There’s a half-naked man gyrating on top of me as hundreds of women scream in pleasure and dollar bills fall from the sky. I’m at a Disneyland for horny women. I’m at a mecca for bachelorette parties and divorce parties. I’m obviously at Magic Mike Live.

There are some pleasures that I secretly love, with a deep, guilty desire. These require me to put my moral compass briefly on hold—when I dance to “Blurred Lines,” when I listen to Michael Jackson—but while you may assume I have to pause my feminist feelings to properly indulge in my love of Magic Mike, you’d be wrong.

The Magic Mike film series, directed by Steven Soderbergh and loosely based on the male-stripper experiences of its star, Channing Tatum, is an underrated feminist masterpiece. O.K., perhaps “masterpiece” is a tad strong, and I’m definitely rounding up because of all the glistening, nearly naked men. But it is feminist and it is slept on.

Now, if you’ve watched only the first film, from 2012, you may be preparing to remove your bra and aggressively slap me round the face with it. But you’d be premature, because the beauty of the Magic Mike franchise is that it has evolved in line with so much of our society.

The first film is a mess. You’d think that a movie predominantly created to show off Tatum’s rippling abs would have a pretty clear audience—thirsty women and the occasional queer man. However, from the plot, I have to assume the creators originally thought it would mostly be watched by straight teenage boys.

A poster for Magic Mike’s Last Dance, starring Tatum and Salma Hayek Pinault.

For example, the protagonist’s biggest issue is that the smoking-hot woman he’s casually seeing only wants to have threesomes with him and not a serious relationship. Other plot points include drug deals gone bad and a lifelong dream of selling what can best be described as the world’s ugliest furniture. (I fundamentally believe the only way a woman would have it in her house is if it came with Tatum.)

On top of that, it’s offensive on a number of levels—there’s a lot of homophobia (gay people are the butt of several jokes) and some serious fatphobia (the strippers break their backs trying to lift larger women), and the speaking cast is almost entirely white (except for the drug dealers, of course). While their bodies are great, all the men are undatable, intolerable men-children, characters you’d empathize with only if you watched the film on mute.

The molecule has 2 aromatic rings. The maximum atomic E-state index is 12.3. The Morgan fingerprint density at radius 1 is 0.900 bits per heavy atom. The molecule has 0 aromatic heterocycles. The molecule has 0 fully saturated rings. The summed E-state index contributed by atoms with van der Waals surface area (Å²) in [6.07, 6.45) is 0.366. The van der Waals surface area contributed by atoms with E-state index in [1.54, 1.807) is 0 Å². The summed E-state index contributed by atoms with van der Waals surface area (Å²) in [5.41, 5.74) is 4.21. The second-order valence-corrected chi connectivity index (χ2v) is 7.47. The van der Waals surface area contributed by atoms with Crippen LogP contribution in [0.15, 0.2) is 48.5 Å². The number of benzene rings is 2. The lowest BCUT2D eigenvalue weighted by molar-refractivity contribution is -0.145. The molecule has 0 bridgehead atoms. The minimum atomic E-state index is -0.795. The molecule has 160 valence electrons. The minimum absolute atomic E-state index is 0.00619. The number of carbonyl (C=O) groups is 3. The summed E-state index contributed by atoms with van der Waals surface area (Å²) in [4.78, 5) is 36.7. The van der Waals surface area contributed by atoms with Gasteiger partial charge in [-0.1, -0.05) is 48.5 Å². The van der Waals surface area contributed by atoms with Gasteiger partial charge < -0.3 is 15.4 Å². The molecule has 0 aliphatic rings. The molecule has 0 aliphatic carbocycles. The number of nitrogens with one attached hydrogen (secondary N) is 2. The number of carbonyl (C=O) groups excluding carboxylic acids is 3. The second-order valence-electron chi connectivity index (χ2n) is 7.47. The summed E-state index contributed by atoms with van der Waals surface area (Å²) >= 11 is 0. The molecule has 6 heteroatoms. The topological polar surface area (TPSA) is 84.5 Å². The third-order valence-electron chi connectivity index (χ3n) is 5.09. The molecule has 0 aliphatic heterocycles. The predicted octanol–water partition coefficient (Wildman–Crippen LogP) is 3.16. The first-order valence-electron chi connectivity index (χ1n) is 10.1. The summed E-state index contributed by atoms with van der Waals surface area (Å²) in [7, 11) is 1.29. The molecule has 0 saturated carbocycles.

However, the difference between the first and second films is as big as Tatum’s biceps. It seems that after their initial success, the creators decided to revolutionize the way they approached making films for women by actually talking to some.

The difference between the first and second films is as big as Tatum’s biceps.

Magic Mike XXL, the sequel, released in 2015, is superior to the original in every way. It ditches the two least likable characters (played by Matthew McConaughey and Alex Pettyfer) and makes the audience want to do more than just watch the characters’ bodies roll—it makes you like them as humans. One of the opening dances shows the characters voguing in a queer space without making a single homophobic remark, and at last there are at least a few nonwhite characters who are given actual story lines.

And in Magic Mike XXL, women stop being “marks” to hypnotize with flesh and are instead “goddesses to be worshipped.” They get a new master of ceremonies—this time a woman played by Jada Pinkett Smith (pre–Will Smith Oscars snafu)—and the men develop some emotional maturity, opening up to each other about their vulnerabilities and hyping each other up.

You can tell the film took stock of who their audience really was when, in one scene, an older woman (played by Andie MacDowell) remarks that she wishes she’d met the male dancers back in “her day,” to which the devastatingly handsome Joe Manganiello replies, “Well, I’d say it’s still your day, ma’am.”

Tatum and Hayek Pinault in a scene from the film.

Fantasies aren’t subtle, and neither is any part of Magic Mike—by the second film, the message of worshipping women is hammered home so hard it’s almost painful. This reaches its apex when Tatum’s character casually uses female pronouns while referencing God, before remarking, “Yes, my God is a she.”

I’m at a Disneyland for horny women. I’m at a mecca for bachelorette parties and divorce parties. I’m obviously at Magic Mike Live.

The final Magic Mike film, Magic Mike’s Last Dance, co-starring Salma Hayek Pinault and in theaters now, manages to make this message even more overt. It includes lines such as “If it’s a show about women getting what they want, wouldn’t it be a little chauvinistic not to have a woman?,” “We need a woman’s perspective,” and, my favorite of all, “The sexiest act of submission is asking for permission,” delivered by the sensational Juliette Motamed.

Sadly, Magic Mike’s Last Dance has lost some of the magic of the second film, with the incredible ensemble of lovable men from the second film now relegated to a single scene on a Zoom call. The film is like a fictionalized reimagining of how the Magic Mike Live show might have come to be, but comes off as more of a trailer for the production, which I’d recommend just watching instead.

The live theatrical version is actually what acts as the perfect end to the franchise, and the culmination of Tatum’s vision, but at least the final film doesn’t lose sight of the lessons it’s learned since Magic Mike’s debut: when your audience is women, you better listen to what they want.

Magic Mike’s Last Dance is in theaters now

Flora Gill is a London-based writer